News & Views‌

Is honesty the best policy?

October 31, 2019 - 8:00am
David Surdam
Self check out machine

I recently went shopping with a friend. She went to a variety store and put several items in her basket.

At the checkout, she started conversing with the cashier. The cashier rang up most of the items but hadn’t rung up a phone card (retail value $39.99). I was wondering whether the cashier forgot to do so, because she was distracted by the conversation. I hasten to add that my friend was not purposely trying to distract the cashier.

What would be my ethical duty, if the cashier neglected to ring up the phone card? Should I have informed her: “Pardon me, but I think you forgot to ring up the phone card.”

This seems pretty straightforward. I should speak up. After all, if the cashier had rung up the phone card twice, I would have pointed out her error. Simple reciprocity demands that if we demand a correction for errors that go against us, we should demand a correction for errors that benefit us.

Suppose my friend did not notice that the cashier had failed to charge her for the phone card. I should not assume that her ethical standards coincide with mine. Perhaps my friend would feel gratified that I informed the cashier. Your friend might be miffed that I informed the cashier. “I could have used the $39.99,” she might retort. Your parents would probably tell you, “You don’t need that kind of friend.”

Consider, instead, that the cashier had been rude to us, and we decided to retaliate by not reporting the error. At times in our interactions with people, our response may be affected by the other person’s attitude or actions toward us. “The cashier was a real jerk; I’ll stiff her.” Of course, one flaw with this line of thinking is that the cashier may not ever realize you’ve retaliated (thereby reducing the satisfaction you might derive). Her cash register will balance, and the inventory miscount may be attributed to shoplifters (although most stores require cashiers to electronically set the value on the card).

You may have noticed that some stores are replacing almost all of the cashiers with scanners. Stores are hoping to reduce costs. Given the nature of retail, reducing cashiers may result in lower retail prices (or at least reduce the need to raise prices). Some customers enjoy scanning their items...when the machine work correctly. All too often, the scanners have some sort of glitch, and the customer must wait for a service person to remedy the problem. Other customers dislike scanning their items and find themselves tempted to skip scanning some items. Some customers may not like bagging their merchandise. They may rationalize this as some sort of payback for perceived inconvenience or reduction in service. Even if you operate on the dubious morality of an "eye for eye," the store did not initiate any injury by installing the scanner. Consumers may be holding an attitude of entitlement with regard to previous standards of service, but this just does not justify theft.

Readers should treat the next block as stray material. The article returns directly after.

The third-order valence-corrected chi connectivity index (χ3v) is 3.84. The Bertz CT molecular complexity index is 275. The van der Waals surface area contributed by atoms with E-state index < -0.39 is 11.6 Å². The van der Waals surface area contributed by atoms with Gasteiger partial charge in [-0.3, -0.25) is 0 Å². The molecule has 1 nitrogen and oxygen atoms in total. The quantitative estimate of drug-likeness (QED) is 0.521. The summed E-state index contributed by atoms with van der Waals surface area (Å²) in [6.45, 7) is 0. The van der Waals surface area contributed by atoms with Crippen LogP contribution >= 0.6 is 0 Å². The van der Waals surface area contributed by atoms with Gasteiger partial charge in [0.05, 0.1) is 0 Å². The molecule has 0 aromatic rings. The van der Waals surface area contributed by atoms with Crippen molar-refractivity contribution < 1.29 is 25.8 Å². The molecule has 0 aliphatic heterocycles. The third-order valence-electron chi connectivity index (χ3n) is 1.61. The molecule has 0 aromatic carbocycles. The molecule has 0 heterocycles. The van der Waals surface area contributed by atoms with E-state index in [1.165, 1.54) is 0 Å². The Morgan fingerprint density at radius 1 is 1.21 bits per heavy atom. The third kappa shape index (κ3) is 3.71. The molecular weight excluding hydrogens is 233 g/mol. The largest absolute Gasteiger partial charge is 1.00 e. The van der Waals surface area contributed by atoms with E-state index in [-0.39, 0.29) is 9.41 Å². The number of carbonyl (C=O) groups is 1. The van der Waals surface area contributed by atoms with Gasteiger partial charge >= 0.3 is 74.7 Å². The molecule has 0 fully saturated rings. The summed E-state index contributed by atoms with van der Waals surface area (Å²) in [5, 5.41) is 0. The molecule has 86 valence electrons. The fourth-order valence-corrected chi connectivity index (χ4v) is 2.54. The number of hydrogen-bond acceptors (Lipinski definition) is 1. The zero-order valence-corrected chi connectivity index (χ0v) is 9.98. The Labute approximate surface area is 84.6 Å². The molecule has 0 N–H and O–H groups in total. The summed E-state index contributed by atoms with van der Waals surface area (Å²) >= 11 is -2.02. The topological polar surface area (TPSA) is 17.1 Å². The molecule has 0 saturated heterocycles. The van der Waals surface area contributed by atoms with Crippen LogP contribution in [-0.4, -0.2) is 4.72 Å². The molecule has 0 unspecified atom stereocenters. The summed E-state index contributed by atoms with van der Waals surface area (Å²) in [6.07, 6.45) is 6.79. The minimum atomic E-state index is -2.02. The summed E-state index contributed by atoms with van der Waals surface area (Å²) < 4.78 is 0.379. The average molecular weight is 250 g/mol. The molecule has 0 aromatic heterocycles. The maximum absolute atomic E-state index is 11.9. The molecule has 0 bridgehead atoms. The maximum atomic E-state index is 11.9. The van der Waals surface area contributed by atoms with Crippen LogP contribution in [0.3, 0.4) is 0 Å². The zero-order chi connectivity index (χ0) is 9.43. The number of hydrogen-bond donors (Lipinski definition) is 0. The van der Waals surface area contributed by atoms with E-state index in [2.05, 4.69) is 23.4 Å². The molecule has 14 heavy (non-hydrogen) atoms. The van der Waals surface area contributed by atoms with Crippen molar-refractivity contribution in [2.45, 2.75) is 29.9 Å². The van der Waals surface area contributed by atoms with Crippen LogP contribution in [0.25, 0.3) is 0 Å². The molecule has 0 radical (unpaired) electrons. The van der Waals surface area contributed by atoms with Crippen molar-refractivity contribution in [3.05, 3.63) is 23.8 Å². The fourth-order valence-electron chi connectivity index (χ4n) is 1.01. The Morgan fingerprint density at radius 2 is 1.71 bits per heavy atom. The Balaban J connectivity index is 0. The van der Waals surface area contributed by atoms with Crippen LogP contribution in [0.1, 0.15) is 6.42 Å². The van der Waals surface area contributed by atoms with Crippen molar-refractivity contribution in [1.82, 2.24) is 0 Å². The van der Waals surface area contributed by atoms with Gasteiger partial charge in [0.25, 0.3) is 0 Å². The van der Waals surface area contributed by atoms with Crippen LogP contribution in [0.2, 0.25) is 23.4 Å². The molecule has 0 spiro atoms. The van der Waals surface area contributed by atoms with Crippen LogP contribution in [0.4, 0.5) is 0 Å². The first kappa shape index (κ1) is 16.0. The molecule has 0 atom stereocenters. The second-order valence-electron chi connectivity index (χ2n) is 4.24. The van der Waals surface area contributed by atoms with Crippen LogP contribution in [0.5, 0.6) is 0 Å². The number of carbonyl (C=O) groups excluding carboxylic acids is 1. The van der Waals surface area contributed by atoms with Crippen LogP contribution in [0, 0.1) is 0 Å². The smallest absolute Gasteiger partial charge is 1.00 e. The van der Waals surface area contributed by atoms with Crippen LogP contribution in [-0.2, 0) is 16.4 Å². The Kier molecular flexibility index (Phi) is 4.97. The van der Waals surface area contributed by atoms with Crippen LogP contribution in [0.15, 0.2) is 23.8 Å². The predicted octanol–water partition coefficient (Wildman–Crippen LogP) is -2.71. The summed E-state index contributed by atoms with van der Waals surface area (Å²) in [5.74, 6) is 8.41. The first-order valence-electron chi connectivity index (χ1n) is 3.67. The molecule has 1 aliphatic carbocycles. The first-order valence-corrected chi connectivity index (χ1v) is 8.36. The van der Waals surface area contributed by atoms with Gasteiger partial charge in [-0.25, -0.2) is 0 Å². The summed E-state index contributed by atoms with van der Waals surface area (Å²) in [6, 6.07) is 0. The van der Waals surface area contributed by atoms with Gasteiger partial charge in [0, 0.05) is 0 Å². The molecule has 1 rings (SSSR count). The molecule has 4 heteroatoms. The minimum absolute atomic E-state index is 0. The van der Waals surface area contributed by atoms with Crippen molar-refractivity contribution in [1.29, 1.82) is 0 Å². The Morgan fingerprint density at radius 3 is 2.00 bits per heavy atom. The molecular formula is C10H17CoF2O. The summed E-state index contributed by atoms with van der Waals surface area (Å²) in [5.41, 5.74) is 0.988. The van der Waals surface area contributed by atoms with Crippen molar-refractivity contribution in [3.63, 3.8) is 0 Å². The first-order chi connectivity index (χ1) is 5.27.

Immanuel Kant’s categorical imperative would likely assert that it is never ethical to stiff the cashier or the store. Ethical practice is not predicated upon what the other party does. Even if the cashier acted rudely or inconvenienced you, Kant would insist that we honor our duty to be honest.

The views and opinions expressed are those of the author and do not imply endorsement by the University of Northern Iowa.


Headshot of David Surdam

David Surdam

Professor of Economics

University of Northern Iowa


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Submitted by Luke Severson on
Looking at this topic, the ethical path is always the right move, but why do so many of us jump for the opportunity to go around it. There were many of people that would of brought the attention of the miss but also, so many that wouldn't have. So many factors being the ones that were brought up in the article, financial issues, or whatever it may be that impacts their decision. The biggest one that I am faced with is having the opportunity for free food. Coming from a some-what small town you know many people working at the local shops. A lot of the times it is restaurants, not only do you get faced with the decision of them giving you the discount, but I have realized they almost feel obligated to do so just because they know you. Ethical problems like this are brought to my attention a lot and I wonder if people are letting their outside impacts influence them to go with the unethical way.

Submitted by Brenda Vega on
Honesty should be something that all people value. I do, however, understand that it can be difficult to be honest all of the time. I think I would have spoken up about the phonecard not being scanned because I know it wasn't the intention of the cashier to not scan it nor the intention of my friend to get away with not paying for a $40 phonecard. I know of several people who have gotten away with not paying for items, whether it was an accident or not, and know that they did not go and inform an employee that they did not pay for an item. When a situation like this favors us, we may think that it wasn't our fault to avoid feeling guilty. On the other hand, when a situation does not favor us, we immediately want the situation to be resolved, such as pointing out if an item was accidentally scanned twice. In this case, I think it would be best to speak up and tell the cashier that the phonecard was not scanned, even though the customer was going to be the one benefiting from the cashier's mistake.

Submitted by Jeanette Kempe on
Even if it is not your items that are being rung up, it still reflects on you and your virtues. Even if you have no witnesses to know that you did not say anything, you will know yourself. This can be a slippery slope of "I got away with it once maybe I can do it again" mentality. If you do not speak up your friend may think differently of you as you think differently of them for trying to get away with it. Or the situation can be an honest mistake on both parties and both of them would want you to speak up. Your friend might also be offended for you not to speak up or accuse them of trying to get something free. In the end, no one is hurt when you are honest rather than everyone being hurt.